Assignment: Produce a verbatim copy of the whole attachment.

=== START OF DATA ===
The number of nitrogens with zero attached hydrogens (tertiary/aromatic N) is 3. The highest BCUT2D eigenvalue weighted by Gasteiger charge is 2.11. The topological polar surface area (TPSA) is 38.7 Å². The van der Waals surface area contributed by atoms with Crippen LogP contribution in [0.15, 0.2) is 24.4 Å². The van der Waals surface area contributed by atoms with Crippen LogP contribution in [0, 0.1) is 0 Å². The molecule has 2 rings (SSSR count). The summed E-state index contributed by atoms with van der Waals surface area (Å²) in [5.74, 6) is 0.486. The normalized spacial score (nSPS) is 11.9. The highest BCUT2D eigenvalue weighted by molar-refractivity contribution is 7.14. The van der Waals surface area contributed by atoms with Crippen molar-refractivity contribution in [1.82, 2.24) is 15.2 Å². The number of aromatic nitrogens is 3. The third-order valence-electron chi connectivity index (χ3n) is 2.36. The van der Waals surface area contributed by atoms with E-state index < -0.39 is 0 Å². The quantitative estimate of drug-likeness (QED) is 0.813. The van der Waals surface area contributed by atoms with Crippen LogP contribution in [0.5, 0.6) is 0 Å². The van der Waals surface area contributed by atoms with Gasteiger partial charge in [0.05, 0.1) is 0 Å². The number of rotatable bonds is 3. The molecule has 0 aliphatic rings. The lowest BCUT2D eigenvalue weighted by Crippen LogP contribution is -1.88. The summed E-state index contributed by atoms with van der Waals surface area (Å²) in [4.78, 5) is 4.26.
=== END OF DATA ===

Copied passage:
The number of nitrogens with zero attached hydrogens (tertiary/aromatic N) is 3. The highest BCUT2D eigenvalue weighted by Gasteiger charge is 2.11. The topological polar surface area (TPSA) is 38.7 Å². The van der Waals surface area contributed by atoms with Crippen LogP contribution in [0.15, 0.2) is 24.4 Å². The van der Waals surface area contributed by atoms with Crippen LogP contribution in [0, 0.1) is 0 Å². The molecule has 2 rings (SSSR count). The summed E-state index contributed by atoms with van der Waals surface area (Å²) in [5.74, 6) is 0.486. The normalized spacial score (nSPS) is 11.9. The highest BCUT2D eigenvalue weighted by molar-refractivity contribution is 7.14. The van der Waals surface area contributed by atoms with Crippen molar-refractivity contribution in [1.82, 2.24) is 15.2 Å². The number of aromatic nitrogens is 3. The third-order valence-electron chi connectivity index (χ3n) is 2.36. The van der Waals surface area contributed by atoms with E-state index < -0.39 is 0 Å². The quantitative estimate of drug-likeness (QED) is 0.813. The van der Waals surface area contributed by atoms with Crippen LogP contribution in [0.5, 0.6) is 0 Å². The van der Waals surface area contributed by atoms with Gasteiger partial charge in [0.05, 0.1) is 0 Å². The number of rotatable bonds is 3. The molecule has 0 aliphatic rings. The lowest BCUT2D eigenvalue weighted by Crippen LogP contribution is -1.88. The summed E-state index contributed by atoms with van der Waals surface area (Å²) in [4.78, 5) is 4.26.